Reaganism has brought ruin to America's middle class while making the richest richer than ever before. Productivity and corporate profits have soared while sacrificing the wages and happiness of average Americans on the altar to St. Ronald. One of the hallmarks of the American conservative religion is a fetish for ever-smaller government. The theory goes, despite decades of evidence to the contrary, that removing government oversight, regulation, and taxes will allow a system of perfect economic freedom where the desires of the people will be heard through their purchasing power, or lack thereof. The idea is that, if we just get government out of the picture, we can rejoice in a future of prosperity and that current tender morsel of conservative ecstasy, "liberty."

This idea is, of course, demonstrably false.

There are endless examples of money corrupting throughout all of history, from the gluttonous and unregulated days of Ancient Rome to the laissez faire collapse of the Gilded Age in 1929, but for the sake of brevity we will look at the more recent example of politics. The Citizen's United decision of the Supreme Court has opened the floodgates to unlimited campaign spending, and in only six short years we have seen our government become essentially paralyzed. The rich buy the government, and the rich like the way things are, because they are rich. If the government doesn't do anything, it can't find ways to make the system more equal. After all, the government is supposed to be of, by, and for the people. Unfortunately, when the government is of, by, and for the dollar, corruption reigns and those who cannot afford to have their interests looked after are left behind to rot.

This is the legacy of "small" government: without a watchdog to ensure a level playing field, the rich will spend fractions of their expansive wealth to expand it even more. Greed rules when government doesn't, and a government too small to keep greed in check is the government of Ronald Reagan and Calvin Coolidge, the latter of whom famously quipped "the business of America is business," only to see it all come crashing down. When the sole motivator for a society is getting more and more money, you cannot expect people to be noble.

America tried, long ago, during its difficult first few years, to live by the doctrines of small government. They had just fought a war against a tyrannical king, and to ensure they would not have a new American kingdom they established a government that was deliberately small, weak, and had a heavy reliance on States' Rights. Under what became known as the Articles of Confederation, America was a "firm league of friendship," each with their own laws, borders, and even currency. There was no President, no executive branch, and the federal government had to beg the states for funding because it could not tax.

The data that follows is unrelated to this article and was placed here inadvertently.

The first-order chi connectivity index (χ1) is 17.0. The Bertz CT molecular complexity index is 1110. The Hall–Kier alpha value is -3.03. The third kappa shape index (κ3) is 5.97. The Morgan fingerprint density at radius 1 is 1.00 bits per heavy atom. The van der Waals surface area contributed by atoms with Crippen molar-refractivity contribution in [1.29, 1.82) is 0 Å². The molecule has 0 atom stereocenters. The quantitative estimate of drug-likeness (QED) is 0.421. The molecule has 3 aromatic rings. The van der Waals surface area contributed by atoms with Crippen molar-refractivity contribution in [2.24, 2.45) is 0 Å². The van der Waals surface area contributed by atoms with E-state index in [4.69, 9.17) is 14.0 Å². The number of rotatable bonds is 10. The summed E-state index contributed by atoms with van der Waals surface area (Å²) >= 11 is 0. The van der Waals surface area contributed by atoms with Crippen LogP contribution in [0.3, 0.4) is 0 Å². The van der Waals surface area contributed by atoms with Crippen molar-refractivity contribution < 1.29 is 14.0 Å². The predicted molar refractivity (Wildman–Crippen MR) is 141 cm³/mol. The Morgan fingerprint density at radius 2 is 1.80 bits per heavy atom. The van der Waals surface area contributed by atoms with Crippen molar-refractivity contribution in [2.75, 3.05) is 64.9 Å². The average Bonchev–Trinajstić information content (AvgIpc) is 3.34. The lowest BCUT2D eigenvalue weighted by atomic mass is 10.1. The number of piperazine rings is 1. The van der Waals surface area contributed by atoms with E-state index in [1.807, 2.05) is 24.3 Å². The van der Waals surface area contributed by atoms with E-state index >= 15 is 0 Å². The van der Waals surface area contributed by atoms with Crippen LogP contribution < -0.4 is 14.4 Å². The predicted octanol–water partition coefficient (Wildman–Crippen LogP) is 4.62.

Clearly, this matches the current conservative dream of a small government, States' Rights America. It was an unmitigated failure. It should be noted as well that the Confederate States of America followed a similar model during their insurrection.

Under the Articles, the government was unable to run the affairs of state, and the states themselves bickered amongst themselves over trade disputes that the federal government had no power to resolve. Though it tried to issue its own money, the federal government became the butt of a contemporary joke when folks would refer to something worthless as "not worth a Continental" dollar. Had Britain decided to strike back against the American rebels during this time, it could have easily drawn and quartered America in the crib because America did not have a standing army, relying mostly on state militias. The system was such a quantifiable mess that men like James Madison and Alexander Hamilton had to advocate for a stronger government in the Federalist Papers, eventually leading to the ratification of the US Constitution in 1787, a mere eleven years after the revolution began.

Men like Hamilton and Madison went on to greatness and helped establish the greatest country this world has ever seen. Anti-federal maniacs like Thomas Paine and Patrick Henry failed to read the writing on the wall, and faded into obscurity, essentially "one-hit wonders" of the American Revolution.

It's often said that America's current crop of maniacal conservatives want to take America back to the 1950s, but as the movement has become more and more poisoned by the will of moneyed interests, the case is becoming increasingly clear that the goal is to go back much, much further. The right-wing obsession is one that wants to bring us back to the days of the Articles of Confederation, when the country was weak and powerless to protect its citizens. Unfortunately, today's biggest threat is not a recolonization effort from England, but rather the corporatization of America at the hands of the richest of the rich, all for want of money.